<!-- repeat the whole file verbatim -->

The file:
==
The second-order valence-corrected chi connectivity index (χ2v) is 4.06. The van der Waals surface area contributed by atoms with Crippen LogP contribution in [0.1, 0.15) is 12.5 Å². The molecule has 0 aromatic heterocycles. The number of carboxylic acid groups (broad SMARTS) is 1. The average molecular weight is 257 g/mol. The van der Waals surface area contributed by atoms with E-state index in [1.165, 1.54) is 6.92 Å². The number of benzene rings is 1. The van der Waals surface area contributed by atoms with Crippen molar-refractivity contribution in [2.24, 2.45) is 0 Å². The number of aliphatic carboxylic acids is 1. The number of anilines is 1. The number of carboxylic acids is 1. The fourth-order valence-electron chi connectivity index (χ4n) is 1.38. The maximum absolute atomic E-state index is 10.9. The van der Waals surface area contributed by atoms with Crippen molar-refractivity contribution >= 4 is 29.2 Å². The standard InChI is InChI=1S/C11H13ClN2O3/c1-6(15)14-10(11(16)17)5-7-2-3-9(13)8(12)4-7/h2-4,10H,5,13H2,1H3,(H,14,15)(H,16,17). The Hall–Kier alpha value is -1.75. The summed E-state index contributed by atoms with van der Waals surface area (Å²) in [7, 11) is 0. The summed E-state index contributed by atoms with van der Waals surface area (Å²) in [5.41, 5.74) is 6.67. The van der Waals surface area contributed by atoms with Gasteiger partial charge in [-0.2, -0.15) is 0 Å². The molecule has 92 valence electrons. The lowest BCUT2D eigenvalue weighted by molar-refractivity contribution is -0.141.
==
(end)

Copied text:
The second-order valence-corrected chi connectivity index (χ2v) is 4.06. The van der Waals surface area contributed by atoms with Crippen LogP contribution in [0.1, 0.15) is 12.5 Å². The molecule has 0 aromatic heterocycles. The number of carboxylic acid groups (broad SMARTS) is 1. The average molecular weight is 257 g/mol. The van der Waals surface area contributed by atoms with E-state index in [1.165, 1.54) is 6.92 Å². The number of benzene rings is 1. The van der Waals surface area contributed by atoms with Crippen molar-refractivity contribution in [2.24, 2.45) is 0 Å². The number of aliphatic carboxylic acids is 1. The number of anilines is 1. The number of carboxylic acids is 1. The fourth-order valence-electron chi connectivity index (χ4n) is 1.38. The maximum absolute atomic E-state index is 10.9. The van der Waals surface area contributed by atoms with Crippen molar-refractivity contribution >= 4 is 29.2 Å². The standard InChI is InChI=1S/C11H13ClN2O3/c1-6(15)14-10(11(16)17)5-7-2-3-9(13)8(12)4-7/h2-4,10H,5,13H2,1H3,(H,14,15)(H,16,17). The Hall–Kier alpha value is -1.75. The summed E-state index contributed by atoms with van der Waals surface area (Å²) in [7, 11) is 0. The summed E-state index contributed by atoms with van der Waals surface area (Å²) in [5.41, 5.74) is 6.67. The van der Waals surface area contributed by atoms with Gasteiger partial charge in [-0.2, -0.15) is 0 Å². The molecule has 92 valence electrons. The lowest BCUT2D eigenvalue weighted by molar-refractivity contribution is -0.141.